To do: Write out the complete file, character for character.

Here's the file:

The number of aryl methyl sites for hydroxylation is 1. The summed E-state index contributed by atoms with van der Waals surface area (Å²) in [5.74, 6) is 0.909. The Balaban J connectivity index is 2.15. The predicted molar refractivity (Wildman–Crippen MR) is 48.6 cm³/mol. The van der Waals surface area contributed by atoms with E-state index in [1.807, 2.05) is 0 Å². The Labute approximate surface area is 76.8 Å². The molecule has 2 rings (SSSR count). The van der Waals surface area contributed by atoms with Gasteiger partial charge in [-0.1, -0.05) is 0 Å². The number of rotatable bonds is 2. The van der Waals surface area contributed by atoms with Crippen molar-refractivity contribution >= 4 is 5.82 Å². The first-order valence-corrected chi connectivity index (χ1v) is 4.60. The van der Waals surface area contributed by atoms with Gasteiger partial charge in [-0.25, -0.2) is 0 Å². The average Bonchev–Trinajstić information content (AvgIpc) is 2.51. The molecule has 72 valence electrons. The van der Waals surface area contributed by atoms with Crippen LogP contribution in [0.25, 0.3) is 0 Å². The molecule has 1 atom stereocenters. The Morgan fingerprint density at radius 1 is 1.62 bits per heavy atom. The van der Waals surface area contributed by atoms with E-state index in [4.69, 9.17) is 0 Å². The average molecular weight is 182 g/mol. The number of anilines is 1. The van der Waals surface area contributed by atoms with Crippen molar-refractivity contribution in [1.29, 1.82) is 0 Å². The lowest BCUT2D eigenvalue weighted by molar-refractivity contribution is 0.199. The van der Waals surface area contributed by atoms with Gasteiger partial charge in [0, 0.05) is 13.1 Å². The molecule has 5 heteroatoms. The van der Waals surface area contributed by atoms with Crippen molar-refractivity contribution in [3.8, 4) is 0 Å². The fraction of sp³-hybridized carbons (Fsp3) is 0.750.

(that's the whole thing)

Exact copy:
The number of aryl methyl sites for hydroxylation is 1. The summed E-state index contributed by atoms with van der Waals surface area (Å²) in [5.74, 6) is 0.909. The Balaban J connectivity index is 2.15. The predicted molar refractivity (Wildman–Crippen MR) is 48.6 cm³/mol. The van der Waals surface area contributed by atoms with E-state index in [1.807, 2.05) is 0 Å². The Labute approximate surface area is 76.8 Å². The molecule has 2 rings (SSSR count). The van der Waals surface area contributed by atoms with Gasteiger partial charge in [-0.1, -0.05) is 0 Å². The number of rotatable bonds is 2. The van der Waals surface area contributed by atoms with Crippen molar-refractivity contribution >= 4 is 5.82 Å². The first-order valence-corrected chi connectivity index (χ1v) is 4.60. The van der Waals surface area contributed by atoms with Gasteiger partial charge in [-0.25, -0.2) is 0 Å². The average Bonchev–Trinajstić information content (AvgIpc) is 2.51. The molecule has 72 valence electrons. The van der Waals surface area contributed by atoms with Crippen LogP contribution in [0.25, 0.3) is 0 Å². The molecule has 1 atom stereocenters. The Morgan fingerprint density at radius 1 is 1.62 bits per heavy atom. The van der Waals surface area contributed by atoms with E-state index in [4.69, 9.17) is 0 Å². The average molecular weight is 182 g/mol. The number of anilines is 1. The van der Waals surface area contributed by atoms with Crippen molar-refractivity contribution in [1.29, 1.82) is 0 Å². The lowest BCUT2D eigenvalue weighted by molar-refractivity contribution is 0.199. The van der Waals surface area contributed by atoms with Gasteiger partial charge in [0, 0.05) is 13.1 Å². The molecule has 5 heteroatoms. The van der Waals surface area contributed by atoms with Crippen molar-refractivity contribution in [3.8, 4) is 0 Å². The fraction of sp³-hybridized carbons (Fsp3) is 0.750.